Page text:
David Bourget (Western Ontario)
David Chalmers (ANU, NYU)
Rafael De Clercq
Ezio Di Nucci
Jack Alan Reynolds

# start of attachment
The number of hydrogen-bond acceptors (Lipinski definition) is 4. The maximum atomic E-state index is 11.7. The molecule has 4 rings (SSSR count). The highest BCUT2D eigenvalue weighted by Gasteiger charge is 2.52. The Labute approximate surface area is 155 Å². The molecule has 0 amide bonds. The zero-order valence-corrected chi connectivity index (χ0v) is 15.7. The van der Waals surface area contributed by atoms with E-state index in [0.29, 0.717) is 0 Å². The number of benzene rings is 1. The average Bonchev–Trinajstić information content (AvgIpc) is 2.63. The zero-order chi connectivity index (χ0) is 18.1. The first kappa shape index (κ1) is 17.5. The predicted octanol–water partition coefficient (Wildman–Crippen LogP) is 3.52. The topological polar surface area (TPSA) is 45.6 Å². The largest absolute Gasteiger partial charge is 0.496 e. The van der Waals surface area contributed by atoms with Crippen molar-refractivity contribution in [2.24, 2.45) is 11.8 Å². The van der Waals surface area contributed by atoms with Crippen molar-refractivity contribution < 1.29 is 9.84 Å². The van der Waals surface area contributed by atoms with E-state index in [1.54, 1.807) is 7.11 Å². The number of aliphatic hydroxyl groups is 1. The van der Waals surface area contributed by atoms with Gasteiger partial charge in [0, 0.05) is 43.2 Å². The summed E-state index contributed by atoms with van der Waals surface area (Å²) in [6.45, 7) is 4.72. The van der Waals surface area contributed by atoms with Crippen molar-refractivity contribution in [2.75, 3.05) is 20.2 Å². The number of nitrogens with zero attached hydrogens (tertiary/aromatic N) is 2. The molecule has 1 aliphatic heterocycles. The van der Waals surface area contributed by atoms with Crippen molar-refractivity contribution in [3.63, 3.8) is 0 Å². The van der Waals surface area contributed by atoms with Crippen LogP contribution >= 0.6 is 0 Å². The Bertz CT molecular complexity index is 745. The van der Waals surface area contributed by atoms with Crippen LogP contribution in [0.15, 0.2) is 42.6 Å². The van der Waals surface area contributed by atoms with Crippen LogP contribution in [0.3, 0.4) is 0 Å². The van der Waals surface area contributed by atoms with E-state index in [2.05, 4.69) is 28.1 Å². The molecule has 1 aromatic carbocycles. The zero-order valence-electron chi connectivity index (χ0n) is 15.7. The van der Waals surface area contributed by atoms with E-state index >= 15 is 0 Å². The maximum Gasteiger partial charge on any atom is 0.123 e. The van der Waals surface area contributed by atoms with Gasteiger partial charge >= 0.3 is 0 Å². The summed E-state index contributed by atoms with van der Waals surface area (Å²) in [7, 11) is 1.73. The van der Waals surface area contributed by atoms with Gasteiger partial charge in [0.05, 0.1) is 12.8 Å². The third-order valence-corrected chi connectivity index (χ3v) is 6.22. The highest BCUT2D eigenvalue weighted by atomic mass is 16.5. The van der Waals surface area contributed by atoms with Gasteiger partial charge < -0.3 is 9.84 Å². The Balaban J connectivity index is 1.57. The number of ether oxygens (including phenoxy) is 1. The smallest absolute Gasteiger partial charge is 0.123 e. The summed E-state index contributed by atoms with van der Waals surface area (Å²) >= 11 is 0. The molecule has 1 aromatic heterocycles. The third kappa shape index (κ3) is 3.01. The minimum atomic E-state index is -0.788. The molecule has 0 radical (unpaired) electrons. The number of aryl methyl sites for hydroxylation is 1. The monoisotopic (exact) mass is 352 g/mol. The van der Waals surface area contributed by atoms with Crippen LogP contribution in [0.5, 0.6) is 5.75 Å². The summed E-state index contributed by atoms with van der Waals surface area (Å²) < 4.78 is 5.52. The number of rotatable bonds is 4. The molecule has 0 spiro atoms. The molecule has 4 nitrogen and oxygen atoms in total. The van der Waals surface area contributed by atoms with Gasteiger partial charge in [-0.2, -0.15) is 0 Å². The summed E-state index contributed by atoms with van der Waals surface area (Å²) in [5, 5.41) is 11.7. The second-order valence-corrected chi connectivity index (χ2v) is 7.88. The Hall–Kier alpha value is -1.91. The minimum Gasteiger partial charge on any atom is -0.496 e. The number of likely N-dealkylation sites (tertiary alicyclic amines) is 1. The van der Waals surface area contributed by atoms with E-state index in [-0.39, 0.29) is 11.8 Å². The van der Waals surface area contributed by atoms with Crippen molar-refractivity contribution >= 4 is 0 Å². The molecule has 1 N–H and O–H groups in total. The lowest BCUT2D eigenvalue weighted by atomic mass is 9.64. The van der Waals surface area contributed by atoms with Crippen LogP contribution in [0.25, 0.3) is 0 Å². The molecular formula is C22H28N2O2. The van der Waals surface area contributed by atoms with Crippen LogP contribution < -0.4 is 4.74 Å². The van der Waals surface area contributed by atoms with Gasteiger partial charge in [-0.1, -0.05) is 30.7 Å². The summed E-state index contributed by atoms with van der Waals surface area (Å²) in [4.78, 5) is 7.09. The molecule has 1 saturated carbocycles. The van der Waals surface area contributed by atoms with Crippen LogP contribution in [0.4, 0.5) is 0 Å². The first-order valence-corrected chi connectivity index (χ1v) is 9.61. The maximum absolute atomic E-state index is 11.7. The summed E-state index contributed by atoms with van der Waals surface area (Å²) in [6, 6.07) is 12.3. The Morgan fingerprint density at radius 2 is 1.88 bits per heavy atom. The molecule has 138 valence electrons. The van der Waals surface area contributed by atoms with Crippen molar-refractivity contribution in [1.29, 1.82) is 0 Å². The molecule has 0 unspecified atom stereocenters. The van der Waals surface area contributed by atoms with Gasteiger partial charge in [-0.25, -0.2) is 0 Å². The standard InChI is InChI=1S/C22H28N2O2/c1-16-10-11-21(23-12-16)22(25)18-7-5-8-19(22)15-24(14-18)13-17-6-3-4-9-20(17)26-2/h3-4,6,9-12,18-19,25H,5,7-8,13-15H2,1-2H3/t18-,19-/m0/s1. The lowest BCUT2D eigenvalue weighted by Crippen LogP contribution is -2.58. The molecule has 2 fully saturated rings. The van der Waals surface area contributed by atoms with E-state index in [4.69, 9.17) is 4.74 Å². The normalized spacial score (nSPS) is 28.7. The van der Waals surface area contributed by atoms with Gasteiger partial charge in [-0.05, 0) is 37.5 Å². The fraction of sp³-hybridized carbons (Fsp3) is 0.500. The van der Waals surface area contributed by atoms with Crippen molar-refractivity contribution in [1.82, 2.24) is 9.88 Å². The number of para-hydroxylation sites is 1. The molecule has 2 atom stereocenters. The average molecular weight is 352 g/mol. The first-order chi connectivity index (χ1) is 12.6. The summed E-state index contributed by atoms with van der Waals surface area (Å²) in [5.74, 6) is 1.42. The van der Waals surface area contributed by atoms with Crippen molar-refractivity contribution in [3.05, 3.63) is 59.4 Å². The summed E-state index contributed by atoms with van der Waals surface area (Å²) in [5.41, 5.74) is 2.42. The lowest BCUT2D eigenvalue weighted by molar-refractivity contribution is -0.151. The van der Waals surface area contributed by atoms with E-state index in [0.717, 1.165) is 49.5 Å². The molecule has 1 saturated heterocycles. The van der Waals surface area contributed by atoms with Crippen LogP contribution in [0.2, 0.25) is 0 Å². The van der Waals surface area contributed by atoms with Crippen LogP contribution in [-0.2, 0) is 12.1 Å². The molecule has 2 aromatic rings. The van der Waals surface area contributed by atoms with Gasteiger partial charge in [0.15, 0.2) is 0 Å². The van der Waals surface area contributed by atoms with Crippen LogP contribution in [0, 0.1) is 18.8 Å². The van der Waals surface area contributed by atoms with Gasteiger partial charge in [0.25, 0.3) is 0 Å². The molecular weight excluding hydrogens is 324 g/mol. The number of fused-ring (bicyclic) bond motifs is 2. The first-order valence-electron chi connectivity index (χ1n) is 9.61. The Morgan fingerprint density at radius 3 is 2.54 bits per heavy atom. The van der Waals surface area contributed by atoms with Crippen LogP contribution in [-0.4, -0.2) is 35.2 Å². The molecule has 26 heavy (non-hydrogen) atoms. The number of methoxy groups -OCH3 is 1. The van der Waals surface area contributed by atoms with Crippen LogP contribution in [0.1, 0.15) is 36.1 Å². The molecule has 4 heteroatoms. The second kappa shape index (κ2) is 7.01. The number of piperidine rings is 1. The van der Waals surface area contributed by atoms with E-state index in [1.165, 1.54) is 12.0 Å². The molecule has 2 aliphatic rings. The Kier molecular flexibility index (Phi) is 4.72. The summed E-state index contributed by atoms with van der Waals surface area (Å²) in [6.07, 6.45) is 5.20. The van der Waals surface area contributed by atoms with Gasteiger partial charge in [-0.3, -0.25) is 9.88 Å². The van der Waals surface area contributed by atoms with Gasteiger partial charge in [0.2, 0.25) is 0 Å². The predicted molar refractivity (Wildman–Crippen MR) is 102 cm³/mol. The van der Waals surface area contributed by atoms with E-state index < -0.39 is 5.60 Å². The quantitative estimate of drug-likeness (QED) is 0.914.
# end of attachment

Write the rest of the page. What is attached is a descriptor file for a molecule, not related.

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Scott Soames’s two volume work Philosophical Analysis in the Twentieth Century1 won the American 2003 Award for Best Professional/Scholarly Book in Philosophy. It has been said to be ‘a marvellous introduction to analytic philosophy’, to deliver much ‘solid information on this dense and difficult subject’, and it has been predicted to become the standard history of twentieth-century analytic philosophy.2 Professor Soames writes clearly and candidly. At the beginning of each volume he delineates his objectives and leitmotivs. He is concerned with the development of analytic philosophy from 1900 to 1975. He aims ‘to explain what the most important analytic philosophers thought and why they thought it’ (I, xi). His method is ‘to provide clear, focused and intense critical examinations of some of the most important and representative works of each major philosopher discussed. ... to provide enough detail to allow one to understand and properly evaluate the main philosophical developments of the period’ (I, xvii). A book with such laudable objectives, which holds out such high promises, and which is predicted to become the standard history of modern analytic philosophy merits careful study and considered judgement. The questions that I shall pose are dictated by the author’s aims and methods. (i) Does Soames provide an illuminating overview of analytic philosophy from 1900 to 1975? (ii) Does he correctly explain what the most important analytic philosophers thought and why they thought it? (iii) Does he select ‘some of the most important and representative works of each major philosopher discussed’? (iv) Does he properly evaluate the main developments of the period? II The broad picture Soames paints is as follows. Analytic philosophy commenced with Moore’s defence of common sense, and was continued by Russell, whose theory of descriptions, conception of analysis, logicism and logical atomism are recounted. He was followed by Wittgenstein, who argued in the Tractatus that philosophical problems arise solely from misunderstandings of language and defended the view that all necessary truths are a priori, analytic, and hence true in virtue of the meanings of words..
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